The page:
Comparing Two Routes to Marriage

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Sulochana Konur, left, with her daughter-in-law, Melissa Konur.

Sulochana Konur, left, with her daughter-in-law, Melissa Konur. StoryCorps hide caption

itoggle caption StoryCorps

In the 1960s, when Sulochana Konur was a teenager in her native India, her family arranged for her to marry a man who would soon leave for studies in America. That marriage has stood the test of time — Konur and her husband, now residents of Tucson, Ariz., marked their 37th anniversary last year.

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But the Konurs' oldest son, Sanjay, chose a different path to the altar. While in business school at New York University, he met Melissa Smith, then a graduate student. The pair married in April 2005.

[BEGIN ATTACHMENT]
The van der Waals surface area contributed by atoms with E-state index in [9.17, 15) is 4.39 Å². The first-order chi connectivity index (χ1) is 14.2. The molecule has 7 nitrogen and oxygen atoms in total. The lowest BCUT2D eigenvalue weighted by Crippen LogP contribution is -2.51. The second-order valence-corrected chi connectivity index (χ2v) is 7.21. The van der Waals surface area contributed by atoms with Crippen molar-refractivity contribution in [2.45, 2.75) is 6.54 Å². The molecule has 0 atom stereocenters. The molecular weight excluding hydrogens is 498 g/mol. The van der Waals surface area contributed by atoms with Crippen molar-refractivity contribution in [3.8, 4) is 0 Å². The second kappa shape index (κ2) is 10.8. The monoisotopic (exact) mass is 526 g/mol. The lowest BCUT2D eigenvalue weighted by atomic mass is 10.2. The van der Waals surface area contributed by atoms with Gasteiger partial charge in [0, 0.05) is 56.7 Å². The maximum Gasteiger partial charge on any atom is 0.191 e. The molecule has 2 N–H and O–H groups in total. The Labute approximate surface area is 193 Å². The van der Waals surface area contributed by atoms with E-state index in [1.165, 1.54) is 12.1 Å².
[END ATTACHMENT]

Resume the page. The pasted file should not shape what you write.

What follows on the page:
Recently, Melissa Konur interviewed her mother-in-law, Solochana Konur, at a StoryCorps booth in New York. They discussed their different paths to marriage — Solochana Konur's took place two months after she was betrothed at 15 — and the customs of America and India.

Asked for her advice, Melissa Konur's mother-in-law made a prediction. "As you stay married longer, you will find out things that are different about each other, not what is common about each other," she said. "And you have to grow together rather than looking for something in common."

StoryCorps is traveling the country to give people the chance to talk to one another about their lives and preserve their stories for future generations. Each interview is archived at the Library of Congress. To date, StoryCorps has recorded more than 5,000 interviews.



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